Madz 02-22-2009 02:20 AM

Been doing a bit of reading on this and I really like the idea of the Blu Ray disc as the OP was suggesting, but given we probably need some help from Sage to get this happening, our best bet might be to plead with them...

In the meantime, as far as running Sage under linux on the PS3, looking at this page: http://www.sagetv.com/linuxOEMinstallAdv.html
It sounds like there is a linux version of the sage client - in which case why isn't it just as simple as installing linux on the PS3 and then installing this client? Aren't the architecture issues (cell instead of x86) all masked by the OS itself? I gather the linux distros that install on there all include a whole lot of apps, open office etc and surely there aren't cell specific compiles of all them?

I'm also pretty sure from what I've read that HDMI is supported by the video "hardware" presented to linux as are the USB ports so presumably we could get something like the MCE remote working. However from what I've been reading the biggest issue (even assuming we can actually get Sage to work) would be the speed of the linux VM, particularly in the video space. Seems like there aren't any linux drivers optimised for the hypervisor hardware - a few guys have been working on things, but nothing that sounds stable yet and unfortunately most of what I came across seemed a bit dormant?
http://forums.ps2dev.org/viewforum.php?f=29
http://code.google.com/p/cell-mpeg2-decoder

stuckless 02-22-2009 08:13 AM

Quote:

It sounds like there is a linux version of the sage client - in which case why isn't it just as simple as installing linux on the PS3 and then installing this client?
Nope.... Linux needs to be compiled for the achitecture on which it will run... including al applications.
Quote:

I gather the linux distros that install on there all include a whole lot of apps, open office etc and surely there aren't cell specific compiles of all them?
Linux on the ps3 will require that all binaries be compiled for the hardware on which it runs. But, because linux is open source, then doing this is sometimes trivial and other times not. In most cases, the developers that work on these large linux projects know that their stuff will need to run on lots of different hardware, so that they design their code to be used in that way. In short, if Open Office runs on the PS3, then it was compiled to run on the cell processor. Linux in not a vm.

The issue with the sage placeshifter is that it uses several native libraries, so each of those libraries would need to be ported to cell linux in order to work. Without the source, this is hard to do.

While I think the sage on ps3 linux is interesting, I don't see it as being a viable long term solution (although I'd still like to see it done). I think that the blu-ray solution holds much more long term potential. But the drawback to both of these solutions is that you have to boot into a separate application in order to watch tv/movies.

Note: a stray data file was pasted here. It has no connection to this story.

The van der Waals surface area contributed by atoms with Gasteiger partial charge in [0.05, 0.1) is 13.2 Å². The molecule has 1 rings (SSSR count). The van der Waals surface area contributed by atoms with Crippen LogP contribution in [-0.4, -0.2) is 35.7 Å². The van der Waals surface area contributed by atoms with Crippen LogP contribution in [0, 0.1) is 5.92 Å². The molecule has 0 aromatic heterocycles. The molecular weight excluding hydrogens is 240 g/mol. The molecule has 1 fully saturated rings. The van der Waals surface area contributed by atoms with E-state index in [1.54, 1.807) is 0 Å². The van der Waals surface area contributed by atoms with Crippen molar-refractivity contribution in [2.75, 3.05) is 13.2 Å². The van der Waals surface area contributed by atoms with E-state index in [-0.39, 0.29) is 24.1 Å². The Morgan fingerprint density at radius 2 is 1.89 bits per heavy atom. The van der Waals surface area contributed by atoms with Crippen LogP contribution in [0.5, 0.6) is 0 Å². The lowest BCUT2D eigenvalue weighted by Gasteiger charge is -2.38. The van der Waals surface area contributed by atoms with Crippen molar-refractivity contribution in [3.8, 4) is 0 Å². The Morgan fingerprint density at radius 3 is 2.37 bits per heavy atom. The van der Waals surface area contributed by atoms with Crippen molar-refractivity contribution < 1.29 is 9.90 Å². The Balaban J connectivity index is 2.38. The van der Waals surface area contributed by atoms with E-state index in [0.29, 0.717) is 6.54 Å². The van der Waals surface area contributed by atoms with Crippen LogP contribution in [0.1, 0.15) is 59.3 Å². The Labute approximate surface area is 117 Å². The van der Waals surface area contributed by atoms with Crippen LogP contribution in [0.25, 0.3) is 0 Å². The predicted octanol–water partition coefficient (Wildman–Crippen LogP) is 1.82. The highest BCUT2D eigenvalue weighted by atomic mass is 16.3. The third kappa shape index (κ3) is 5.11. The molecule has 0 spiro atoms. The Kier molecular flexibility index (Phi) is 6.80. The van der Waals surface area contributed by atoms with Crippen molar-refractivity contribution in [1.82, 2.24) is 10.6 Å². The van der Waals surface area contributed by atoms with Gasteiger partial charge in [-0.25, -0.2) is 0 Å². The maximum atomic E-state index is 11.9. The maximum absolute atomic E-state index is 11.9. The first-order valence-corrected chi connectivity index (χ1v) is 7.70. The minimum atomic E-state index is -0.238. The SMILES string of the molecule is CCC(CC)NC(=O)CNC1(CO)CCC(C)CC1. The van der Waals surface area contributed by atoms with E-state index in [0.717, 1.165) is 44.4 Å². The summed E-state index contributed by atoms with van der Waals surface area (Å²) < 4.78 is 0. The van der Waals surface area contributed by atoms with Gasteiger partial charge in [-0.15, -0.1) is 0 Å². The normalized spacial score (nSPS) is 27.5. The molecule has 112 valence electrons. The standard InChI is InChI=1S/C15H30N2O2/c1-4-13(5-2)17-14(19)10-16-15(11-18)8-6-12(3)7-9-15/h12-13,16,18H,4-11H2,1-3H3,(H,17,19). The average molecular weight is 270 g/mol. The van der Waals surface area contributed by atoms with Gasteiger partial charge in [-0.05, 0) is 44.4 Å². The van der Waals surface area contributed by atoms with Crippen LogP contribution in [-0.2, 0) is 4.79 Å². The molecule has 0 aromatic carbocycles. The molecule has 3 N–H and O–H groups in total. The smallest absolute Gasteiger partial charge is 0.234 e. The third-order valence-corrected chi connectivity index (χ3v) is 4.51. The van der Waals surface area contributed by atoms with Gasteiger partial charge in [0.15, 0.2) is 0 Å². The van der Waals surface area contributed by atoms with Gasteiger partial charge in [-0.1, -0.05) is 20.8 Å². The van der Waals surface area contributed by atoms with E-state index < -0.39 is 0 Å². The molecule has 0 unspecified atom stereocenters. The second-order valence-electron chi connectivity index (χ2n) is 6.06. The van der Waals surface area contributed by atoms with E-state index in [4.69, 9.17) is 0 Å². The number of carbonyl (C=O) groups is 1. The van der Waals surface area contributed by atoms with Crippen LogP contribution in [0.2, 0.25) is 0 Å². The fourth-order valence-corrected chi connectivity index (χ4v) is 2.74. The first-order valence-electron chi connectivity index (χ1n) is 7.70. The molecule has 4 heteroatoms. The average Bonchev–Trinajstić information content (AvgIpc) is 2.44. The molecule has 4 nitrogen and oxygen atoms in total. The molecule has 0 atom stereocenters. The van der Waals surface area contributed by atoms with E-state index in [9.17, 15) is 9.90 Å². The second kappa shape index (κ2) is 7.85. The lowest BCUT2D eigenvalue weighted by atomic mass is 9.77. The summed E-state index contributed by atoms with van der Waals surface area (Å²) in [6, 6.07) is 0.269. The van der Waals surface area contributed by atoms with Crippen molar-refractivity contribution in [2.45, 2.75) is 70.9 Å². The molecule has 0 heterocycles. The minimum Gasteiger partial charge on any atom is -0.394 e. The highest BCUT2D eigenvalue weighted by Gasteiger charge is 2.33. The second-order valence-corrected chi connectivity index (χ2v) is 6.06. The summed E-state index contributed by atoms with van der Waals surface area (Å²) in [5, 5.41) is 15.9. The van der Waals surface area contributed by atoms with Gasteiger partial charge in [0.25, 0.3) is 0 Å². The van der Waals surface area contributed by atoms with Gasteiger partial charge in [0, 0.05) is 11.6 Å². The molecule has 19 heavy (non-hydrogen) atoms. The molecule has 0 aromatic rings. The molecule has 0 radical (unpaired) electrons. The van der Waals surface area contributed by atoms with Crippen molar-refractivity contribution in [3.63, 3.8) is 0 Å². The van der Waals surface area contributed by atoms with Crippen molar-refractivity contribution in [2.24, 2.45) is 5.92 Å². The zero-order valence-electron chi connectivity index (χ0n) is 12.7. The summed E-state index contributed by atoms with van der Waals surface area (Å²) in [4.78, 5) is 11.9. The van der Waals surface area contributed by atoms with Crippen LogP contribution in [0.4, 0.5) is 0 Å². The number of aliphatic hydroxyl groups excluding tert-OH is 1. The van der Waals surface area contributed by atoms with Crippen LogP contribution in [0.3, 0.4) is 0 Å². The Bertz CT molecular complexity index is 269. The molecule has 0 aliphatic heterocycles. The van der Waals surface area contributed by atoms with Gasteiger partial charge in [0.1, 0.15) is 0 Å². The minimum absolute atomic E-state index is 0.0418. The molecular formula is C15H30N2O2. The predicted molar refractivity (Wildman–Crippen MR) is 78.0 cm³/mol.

panteragstk 02-23-2009 03:11 AM

This idea appeals to me quite a bit. However, I don't think the linux/sagetv route is going to be the way to do it. Neither is the bd-j route. The best possible solution would be to get a ps3 version of sagetv. I doubt this would be possible because sony would be unlikely to let sagetv have rights to it's gpu/video processor. All of this is great "in theory" but to put it into practice just doesn't seem possible. Having a ps3 to game on and the open up my sagetv app on the ps3 menu to watch tv or play movies sounds great, but I just don't see it happening. Installing a linux distro and then getting the mac version of sage to run on it just seems like too many workarounds to be practical. I'd love to see this project come through though, there are just a lot of hurtles to jump for this to come to light.

Madz 02-23-2009 04:41 AM

If it wasn't for the PlayTV I'd say Sony wouldn't have any problems licensing it the same way as any other game. But the PlayTV changes the mix a bit.

It's frustrating as the PS3 would be the perfect extender....

devinteske 02-23-2009 08:48 AM

Quote:

Originally Posted by Madz (Post 340152)
@devinteske: I'm sure your testing efforts will be appreciated by a lot of us, regardless of the outcome, but I'd hate to see you lose all your data - I guess you don't want to pull the covers off your PS3, but I was wondering if one option wouldn't be to disconnect your HDD and connect a different HDD when you want to play with this??

I'm going to pull the drive out and attach it to my PC and run gParted on it. That should allow me to shrink and move the existing partition and create a new partition to install kboot onto. Then, having kboot installed will allow me to boot off an external USB drive or CD-ROM. Using a rewritable should allow things to move smoother and more efficiently (for testing purposes anyway). I'm thinking about starting off the Debian LiveCD.

devinteske 02-23-2009 09:23 AM

Quote:

Originally Posted by Madz (Post 340157)
It sounds like there is a linux version of the sage client - in which case why isn't it just as simple as installing linux on the PS3 and then installing this client? Aren't the architecture issues (cell instead of x86) all masked by the OS itself?